SBE Revising Gifted Rules: The State Board of Education’s Achievement and Graduation Committee, chaired by C. Todd Jones, is updating Operating Standards for Identifying and Serving Gifted Students – Ohio Administrative Code Rule 3301-51-15. State law requires all agency rules to be reviewed every five years. The last time the gifted rules were updated was in 2008.
The Ohio Revised Code Section 3324.03 requires that school districts identify students who are gifted in superior cognitive ability, specific academic ability, creative thinking ability, and in the visual or performing arts. The law does not require that identified students be served.
According to a March 12, 2015 report by the Ohio Association for Gifted Children, in 2013-14 Ohio school districts identified 256,940 students as gifted (16.55 percent), and served approximately 60,725 of those gifted students (23.46 percent). Almost $68 million in state funds was allocated to support gifted education programs in school districts and Educational Service Centers (ESCs) in FY2013, but more than half of all districts spent less than their allocated funds on gifted education. About 141 school districts provided no services for gifted students. (See 2015 State of Gifted Education in Ohio, OAGC, March 12, 2015 at http://www.oagc.com/statebudget.asp)
The State Board of Education commenced an update of the gifted rules in 2013, but the process was later delayed, and the revised rule, which was approved by the Achievement Committee in 2013, was never voted on by the full State Board.
The current proposed rule (9/11/15 draft) was introduced to the SBE’s Achievement and Graduation Committee at their September 14, 2015 meeting, and will be reviewed by the committee over the next weeks. The State Board of Education is expected to receive testimony about the proposed gifted rule at their November and December Board meetings.
The 9/11/15 draft, prepared by ODE staff, represents a dramatic departure from the current rule in a number of ways:
-The proposed rule is condensed from fifteen pages to three by removing most references to provisions in current law and clarifications of law. It provides general statements about identifying gifted students; serving gifted students; accountability; and funding.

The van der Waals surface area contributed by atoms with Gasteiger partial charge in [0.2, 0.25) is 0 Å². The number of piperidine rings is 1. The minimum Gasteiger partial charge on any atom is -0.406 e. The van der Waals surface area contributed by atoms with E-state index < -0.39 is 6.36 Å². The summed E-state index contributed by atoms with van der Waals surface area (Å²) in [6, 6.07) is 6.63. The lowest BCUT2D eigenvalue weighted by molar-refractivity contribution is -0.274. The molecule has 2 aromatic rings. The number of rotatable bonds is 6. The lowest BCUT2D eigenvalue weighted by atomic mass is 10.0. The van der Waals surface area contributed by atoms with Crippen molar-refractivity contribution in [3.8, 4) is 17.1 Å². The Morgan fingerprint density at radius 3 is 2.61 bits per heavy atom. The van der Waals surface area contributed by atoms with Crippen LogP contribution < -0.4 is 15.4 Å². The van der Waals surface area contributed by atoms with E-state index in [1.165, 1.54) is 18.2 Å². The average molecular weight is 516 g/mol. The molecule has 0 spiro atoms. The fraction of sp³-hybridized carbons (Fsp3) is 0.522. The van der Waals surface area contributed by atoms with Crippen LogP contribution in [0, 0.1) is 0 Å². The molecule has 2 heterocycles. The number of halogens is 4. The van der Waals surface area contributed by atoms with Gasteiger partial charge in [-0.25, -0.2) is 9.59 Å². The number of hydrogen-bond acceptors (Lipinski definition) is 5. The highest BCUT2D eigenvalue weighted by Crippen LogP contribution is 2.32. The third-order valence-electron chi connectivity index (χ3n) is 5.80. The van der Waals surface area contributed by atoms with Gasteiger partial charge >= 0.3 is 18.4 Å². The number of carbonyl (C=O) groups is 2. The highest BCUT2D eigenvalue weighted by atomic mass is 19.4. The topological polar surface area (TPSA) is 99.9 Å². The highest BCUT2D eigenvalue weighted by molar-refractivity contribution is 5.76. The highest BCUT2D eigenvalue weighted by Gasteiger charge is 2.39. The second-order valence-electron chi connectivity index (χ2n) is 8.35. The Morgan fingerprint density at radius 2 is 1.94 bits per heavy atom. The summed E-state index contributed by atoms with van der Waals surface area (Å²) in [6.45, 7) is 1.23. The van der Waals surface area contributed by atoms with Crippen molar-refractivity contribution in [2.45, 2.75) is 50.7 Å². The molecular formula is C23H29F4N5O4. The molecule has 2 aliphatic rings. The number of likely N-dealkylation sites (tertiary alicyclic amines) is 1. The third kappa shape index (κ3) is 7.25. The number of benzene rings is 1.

-Definitions and specific language about identifying gifted students have been removed.
-The criteria for serving gifted students have been removed, including caseload limits, minimum staffing levels, minutes of instruction, and qualifications for service providers.
-Language has been removed requiring the ODE to audit school district gifted programs; allowing the ODE to remove state funding for gifted education from school districts that do not comply with the standards; and requiring school districts to collect and report data about specific inputs to determine their effect on gifted services.
-The draft rule lacks specific parameters for school districts when they spend funds for gifted education and requirements for the ODE to create an annual report about the status of gifted education programs in Ohio’s schools.
On a positive note, the proposed standards expand whole-grade testing for identifying gifted students, including students with disabilities, students who are learning English, or students who are a minority or disadvantaged.
See the current (2008) Operating Standards for Identifying and Serving Gifted Students at
See the proposed draft rule (9/11/15) at
To read a response to the 9/11/15 Gifted Rule from the Ohio Alliance for Arts Education see http://www.oaae.net/en/
To read a response to the 9/11/15 Gifted Rule from the Ohio Association for Gifted Children see http://www.oagc.com/files/DraftOAGCResponseto9.11.15ProposedRuleChanges.10.21.15.pdf
A newspaper article about the proposed gifted rule is also available.
See “Don’t retreat on teaching Ohio’s gifted kids, advocates say Plan would gut programs, some say; state still crafting rules but aims for local flexibility” by Shannon Gilchrist, The Columbus Dispatch, November 2, 2015 at